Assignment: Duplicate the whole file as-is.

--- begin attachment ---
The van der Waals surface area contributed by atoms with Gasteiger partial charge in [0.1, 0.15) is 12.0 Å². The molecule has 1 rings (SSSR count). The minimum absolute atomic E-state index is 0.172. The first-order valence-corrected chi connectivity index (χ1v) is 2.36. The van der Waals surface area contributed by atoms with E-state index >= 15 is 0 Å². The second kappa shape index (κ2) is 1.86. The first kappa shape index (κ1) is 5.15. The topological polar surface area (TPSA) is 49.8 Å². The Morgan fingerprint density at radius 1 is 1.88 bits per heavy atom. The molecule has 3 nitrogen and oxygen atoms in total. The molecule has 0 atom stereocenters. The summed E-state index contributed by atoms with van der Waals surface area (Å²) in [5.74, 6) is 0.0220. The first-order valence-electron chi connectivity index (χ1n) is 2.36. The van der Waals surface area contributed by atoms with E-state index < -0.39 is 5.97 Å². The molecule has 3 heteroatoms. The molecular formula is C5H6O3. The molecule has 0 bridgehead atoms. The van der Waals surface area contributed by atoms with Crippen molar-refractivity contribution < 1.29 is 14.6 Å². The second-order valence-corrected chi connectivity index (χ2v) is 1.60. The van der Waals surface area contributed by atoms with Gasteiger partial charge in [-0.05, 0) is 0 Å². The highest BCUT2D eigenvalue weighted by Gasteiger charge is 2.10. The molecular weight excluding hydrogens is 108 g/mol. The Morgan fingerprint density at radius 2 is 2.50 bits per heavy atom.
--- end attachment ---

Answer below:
The van der Waals surface area contributed by atoms with Gasteiger partial charge in [0.1, 0.15) is 12.0 Å². The molecule has 1 rings (SSSR count). The minimum absolute atomic E-state index is 0.172. The first-order valence-corrected chi connectivity index (χ1v) is 2.36. The van der Waals surface area contributed by atoms with E-state index >= 15 is 0 Å². The second kappa shape index (κ2) is 1.86. The first kappa shape index (κ1) is 5.15. The topological polar surface area (TPSA) is 49.8 Å². The Morgan fingerprint density at radius 1 is 1.88 bits per heavy atom. The molecule has 3 nitrogen and oxygen atoms in total. The molecule has 0 atom stereocenters. The summed E-state index contributed by atoms with van der Waals surface area (Å²) in [5.74, 6) is 0.0220. The first-order valence-electron chi connectivity index (χ1n) is 2.36. The van der Waals surface area contributed by atoms with E-state index < -0.39 is 5.97 Å². The molecule has 3 heteroatoms. The molecular formula is C5H6O3. The molecule has 0 bridgehead atoms. The van der Waals surface area contributed by atoms with Crippen molar-refractivity contribution < 1.29 is 14.6 Å². The second-order valence-corrected chi connectivity index (χ2v) is 1.60. The van der Waals surface area contributed by atoms with Gasteiger partial charge in [-0.05, 0) is 0 Å². The highest BCUT2D eigenvalue weighted by Gasteiger charge is 2.10. The molecular weight excluding hydrogens is 108 g/mol. The Morgan fingerprint density at radius 2 is 2.50 bits per heavy atom.